Spillovers in education choice / Juanna Schrøter Joensen (University of Chicago and IZA), Helena Skyt Nielsen (Aarhus University and IZA) ; IZA Institute of Labor Economics
VerfasserJoensen, Juanna Schrøter In der Gemeinsamen Normdatei der DNB nachschlagen ; Nielsen, Helena Skyt In der Gemeinsamen Normdatei der DNB nachschlagen
KörperschaftForschungsinstitut zur Zukunft der Arbeit In der Gemeinsamen Normdatei der DNB nachschlagen
ErschienenBonn, Germany : IZA Institute of Labor Economics, November 2017
Elektronische Ressource
Umfang1 Online-Ressource (47 Seiten, 5 ungezählte Seiten) : Diagramme
SerieDiscussion paper ; no. 11141
URNurn:nbn:de:hbz:5:2-142942 Persistent Identifier (URN)
 Das Dokument ist frei verfügbar.
Spillovers in education choice [1.08 mb]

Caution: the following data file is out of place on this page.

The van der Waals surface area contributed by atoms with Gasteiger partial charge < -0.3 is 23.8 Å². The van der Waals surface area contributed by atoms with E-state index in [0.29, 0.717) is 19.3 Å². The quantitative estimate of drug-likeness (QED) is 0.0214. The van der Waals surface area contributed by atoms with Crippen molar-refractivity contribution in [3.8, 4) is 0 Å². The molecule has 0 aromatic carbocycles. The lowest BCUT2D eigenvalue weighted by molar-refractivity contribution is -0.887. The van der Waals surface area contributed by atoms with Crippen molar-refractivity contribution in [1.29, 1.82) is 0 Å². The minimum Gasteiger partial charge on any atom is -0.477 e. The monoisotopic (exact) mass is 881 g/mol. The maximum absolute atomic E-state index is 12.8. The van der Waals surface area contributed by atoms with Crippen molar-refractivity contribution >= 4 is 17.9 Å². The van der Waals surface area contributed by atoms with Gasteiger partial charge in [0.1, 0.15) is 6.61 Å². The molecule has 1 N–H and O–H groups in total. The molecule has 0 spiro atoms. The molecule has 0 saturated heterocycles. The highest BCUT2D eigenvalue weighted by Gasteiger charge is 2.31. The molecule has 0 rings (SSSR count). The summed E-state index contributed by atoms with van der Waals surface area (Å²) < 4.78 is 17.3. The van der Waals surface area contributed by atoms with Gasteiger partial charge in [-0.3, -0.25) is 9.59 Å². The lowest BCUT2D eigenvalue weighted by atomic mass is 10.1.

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This paper examines how skills are shaped by social interactions in families. We show that older siblings causally affect younger sibling's education choices and early career earnings. We focus on critical course choices in high school and overcome the identification challenges of estimating spillover effects in education by exploiting exogenous variation in choice sets stemming from a pilot program. The pilot induced an essentially random subset of older siblings to choose advanced math-science at a lower cost, while not directly affecting the course choices of younger siblings. We find that younger siblings are 2-3 percentage points more likely to choose math-science if their older sibling unexpectedly could choose math-science at a lower cost. We argue that the main influence of the pilot program on the younger siblings may be attributed to the social influence of the older sibling. Spillovers are strongest among closely spaced siblings, in particular brothers, and they have a lasting impact on the career out-comes of younger brothers. We argue that competition is likely one of the driving forces behind younger siblings conforming to their older siblings' choices.